As the year draws to a close, I think that while we’re celebrating the end of a year, be it a successful one or just surviving one with our sanity intact, we should reflect on what we have, what we should be thankful for and what we have accomplished, whilst still looking forward to what is to come in the new year.
We should also remember those who are not as fortunate as we are, who have lost loved ones, those who have lost their jobs, those who have lost their homes, those who have lost their sanity (I often joke about coming close to doing that myself, but thankfully, it’s just a joke). If you want to give to those who are in need, give selflessly, give anonymously, give generously.
A photo from 2010. Taken on High Street, opposite the Parliament Buildings.
I processed this photo yesterday after having the pixels just sit there for a year, and I wondered at the diversity of materials used in the construction and the “architecture”. This morning I caught a snippet of Jon Stewart on the Daily Show speaking about the Diversity in the Democratic Party (funny stuff!), and I wondered at the coincidence of my thoughts on a building and his thoughts on a political party.
Growing up in Guyana, I never felt “race” play a part in my life until in my teens, before that it was always that we were different people, individually, not as a “class” or a “race”. What happened when I was a teenager? I learnt about politics and the struggles of the main political parties vying for power and each using the “race” card for their own ends regardless of what it did to the youth and the future of the country.
You can build a house entirely out of wood, you can build it entirely out of concrete, you can build it out of any one substance you feel like, it may or may not stand up to the elements (just imagine a real Gingerbread house in the rainforest! And no offence to the Igloos of the arctic and antarctic), but I’ve found that a good architect/contractor can take a variety of materials and produce not just a shelter from the rain, but a thing of beauty to “live” in, just as a good leader can make the best of the talents, varying and diverse, of the people who place their trust in him.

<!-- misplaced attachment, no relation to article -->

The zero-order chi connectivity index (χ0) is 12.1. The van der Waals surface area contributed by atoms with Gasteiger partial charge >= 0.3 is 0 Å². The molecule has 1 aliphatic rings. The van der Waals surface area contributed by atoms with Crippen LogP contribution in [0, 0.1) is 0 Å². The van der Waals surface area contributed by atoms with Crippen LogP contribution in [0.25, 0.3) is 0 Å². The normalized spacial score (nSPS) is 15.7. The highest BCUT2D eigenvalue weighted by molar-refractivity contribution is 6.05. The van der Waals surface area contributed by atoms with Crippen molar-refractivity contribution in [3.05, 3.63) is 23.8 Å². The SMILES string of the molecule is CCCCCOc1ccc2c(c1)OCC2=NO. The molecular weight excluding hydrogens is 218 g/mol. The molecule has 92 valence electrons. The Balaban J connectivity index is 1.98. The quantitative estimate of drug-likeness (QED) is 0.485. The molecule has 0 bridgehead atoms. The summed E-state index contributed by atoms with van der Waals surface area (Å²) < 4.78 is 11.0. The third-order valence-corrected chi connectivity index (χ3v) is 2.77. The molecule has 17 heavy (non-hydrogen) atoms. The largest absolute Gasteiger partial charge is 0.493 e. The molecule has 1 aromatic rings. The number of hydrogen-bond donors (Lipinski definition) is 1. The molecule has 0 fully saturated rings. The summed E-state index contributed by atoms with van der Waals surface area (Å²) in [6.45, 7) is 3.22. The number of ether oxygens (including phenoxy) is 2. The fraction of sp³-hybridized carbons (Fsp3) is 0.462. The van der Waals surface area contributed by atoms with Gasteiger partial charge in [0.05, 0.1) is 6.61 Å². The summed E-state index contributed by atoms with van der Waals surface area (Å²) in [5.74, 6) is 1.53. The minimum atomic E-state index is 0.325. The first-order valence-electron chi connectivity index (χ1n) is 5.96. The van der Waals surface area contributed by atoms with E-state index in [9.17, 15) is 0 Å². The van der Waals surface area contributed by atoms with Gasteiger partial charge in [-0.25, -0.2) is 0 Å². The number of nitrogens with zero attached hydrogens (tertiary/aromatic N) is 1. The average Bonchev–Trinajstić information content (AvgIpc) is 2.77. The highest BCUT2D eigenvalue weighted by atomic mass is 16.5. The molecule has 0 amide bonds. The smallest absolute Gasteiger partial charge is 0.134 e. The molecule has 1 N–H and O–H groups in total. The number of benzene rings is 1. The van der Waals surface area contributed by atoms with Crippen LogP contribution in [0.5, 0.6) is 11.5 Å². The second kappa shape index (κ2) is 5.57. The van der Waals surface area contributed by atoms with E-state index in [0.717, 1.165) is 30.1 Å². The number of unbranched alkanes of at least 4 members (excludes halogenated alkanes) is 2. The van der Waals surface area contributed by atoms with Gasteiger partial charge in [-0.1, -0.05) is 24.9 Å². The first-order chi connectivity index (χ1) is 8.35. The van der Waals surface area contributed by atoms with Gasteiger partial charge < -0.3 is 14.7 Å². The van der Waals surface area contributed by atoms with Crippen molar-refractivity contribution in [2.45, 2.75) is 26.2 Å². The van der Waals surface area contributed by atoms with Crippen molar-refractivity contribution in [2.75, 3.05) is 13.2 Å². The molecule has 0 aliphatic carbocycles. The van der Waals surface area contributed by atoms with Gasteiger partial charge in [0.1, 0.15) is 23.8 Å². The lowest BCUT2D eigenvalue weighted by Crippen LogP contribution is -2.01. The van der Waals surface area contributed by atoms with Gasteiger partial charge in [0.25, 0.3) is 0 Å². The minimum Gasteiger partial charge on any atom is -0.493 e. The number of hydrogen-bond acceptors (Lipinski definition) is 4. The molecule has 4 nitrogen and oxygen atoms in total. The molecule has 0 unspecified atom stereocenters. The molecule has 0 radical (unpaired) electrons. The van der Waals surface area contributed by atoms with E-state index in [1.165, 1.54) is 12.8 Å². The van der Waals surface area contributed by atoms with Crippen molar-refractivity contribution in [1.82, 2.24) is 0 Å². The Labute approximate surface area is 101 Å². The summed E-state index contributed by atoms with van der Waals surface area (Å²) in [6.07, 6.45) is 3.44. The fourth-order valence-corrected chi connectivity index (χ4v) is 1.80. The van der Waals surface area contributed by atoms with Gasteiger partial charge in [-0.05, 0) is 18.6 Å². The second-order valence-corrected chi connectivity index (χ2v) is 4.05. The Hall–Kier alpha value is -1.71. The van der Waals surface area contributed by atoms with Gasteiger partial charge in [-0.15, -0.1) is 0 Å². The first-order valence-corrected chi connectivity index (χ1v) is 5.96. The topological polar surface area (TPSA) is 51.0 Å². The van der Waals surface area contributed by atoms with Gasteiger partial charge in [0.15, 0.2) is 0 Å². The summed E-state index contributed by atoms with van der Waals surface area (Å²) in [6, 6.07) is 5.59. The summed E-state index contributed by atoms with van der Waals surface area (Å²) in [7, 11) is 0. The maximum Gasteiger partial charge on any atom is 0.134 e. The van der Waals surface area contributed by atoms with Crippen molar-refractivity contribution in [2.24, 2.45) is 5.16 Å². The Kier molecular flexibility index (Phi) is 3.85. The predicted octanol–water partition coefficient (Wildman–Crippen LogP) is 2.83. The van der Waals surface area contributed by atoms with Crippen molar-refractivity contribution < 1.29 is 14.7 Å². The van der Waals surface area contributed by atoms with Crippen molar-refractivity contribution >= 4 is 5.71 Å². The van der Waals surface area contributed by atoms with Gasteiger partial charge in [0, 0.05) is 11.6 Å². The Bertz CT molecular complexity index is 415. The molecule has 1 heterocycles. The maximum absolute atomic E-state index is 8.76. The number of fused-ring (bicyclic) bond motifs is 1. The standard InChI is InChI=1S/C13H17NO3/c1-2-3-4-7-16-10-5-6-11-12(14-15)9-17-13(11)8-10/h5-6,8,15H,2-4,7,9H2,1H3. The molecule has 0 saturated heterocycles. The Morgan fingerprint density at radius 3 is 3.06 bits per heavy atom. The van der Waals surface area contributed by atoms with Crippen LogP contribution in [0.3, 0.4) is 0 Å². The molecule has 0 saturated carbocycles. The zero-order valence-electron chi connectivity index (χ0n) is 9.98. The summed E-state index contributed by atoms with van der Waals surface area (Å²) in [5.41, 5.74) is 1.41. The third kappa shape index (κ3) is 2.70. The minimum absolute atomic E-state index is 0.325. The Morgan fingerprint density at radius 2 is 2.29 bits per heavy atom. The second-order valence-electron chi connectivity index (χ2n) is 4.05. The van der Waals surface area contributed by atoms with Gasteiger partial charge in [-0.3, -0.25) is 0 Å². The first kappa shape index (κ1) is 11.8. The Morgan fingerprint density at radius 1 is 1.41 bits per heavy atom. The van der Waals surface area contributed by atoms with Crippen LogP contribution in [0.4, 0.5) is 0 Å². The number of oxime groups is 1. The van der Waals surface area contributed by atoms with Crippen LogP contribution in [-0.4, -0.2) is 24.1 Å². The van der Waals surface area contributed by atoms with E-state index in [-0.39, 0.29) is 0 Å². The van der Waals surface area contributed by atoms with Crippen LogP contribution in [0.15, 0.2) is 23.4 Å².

Click on the Image above for a better view in the Gallery, along with other images in the “Out and About” collection.
After all that scenery and strange sights of Jamaica and Barbados, you would think that I would come back to Guyana with an eye for more landscapes and such, but my first morning back and I see a photo opportunity that was perfect for Nikhil, but since he wasn’t around I thought I’d give it a shot, I’m not very good at lining up my images in the eyepiece, something to do with my eyesight and spectacles, but after some attempts and a bit of correction in post-process I think I got a decent shot out of it.
While we were away, this weed decided to grow up through the grill over the hole in our bridge, tiny aquatic plant-life covered the water, and the morning sun helped to cast nice shadows to bring some dimension to it all 🙂
As always, click on the image for a better view in the Gallery
We arrived in Barbados in the afternoon, almost five o’clock, and after getting settled in we were deciding on the what/where for dinner.
What do you do for your first dinner, first night in Barbados? Fish at Oistins of course! It’s a lively area with many many places to sit and get you fried or grilled fish, and the fish was good! I don’t like eating and suddenly hitting those little bones that stick in all those nice soft spots in your mouth (and throat), the fish at Oistins is known to be fillet (or at least with only the large bone pieces that are easily removed), everyone was happy about this, even me, but as luck would have it, I found seven little ones 🙂 But even that could not diminish the experience of that excellently prepared fish!
Although I didn’t go to take photos, I snagged a couple, just for the record. The men at the grill were totally engrossed in their work and doing a great job of feeding the multitudes, I think feeding 5,000 might be a regular thing for them 🙂
The street running through this area had emblematic lighted fishes down the street, I thought that a nice street shot with one would look nice ang give a sense of Oistins.
A Drive up the Rupert Craig Highway carries you past the villages of Plaisance and Sparendaam on the East Coast of Demerara. My dad had once pointed out that what most people referred to as the “Catholic Church in Plaisance” was actually situated in Sparendaam (this would be the Church of St John the Baptist), and I couldn’t help but notice that the Saint Paul’s Anglican Church at Plaisance is also in Sparendaam.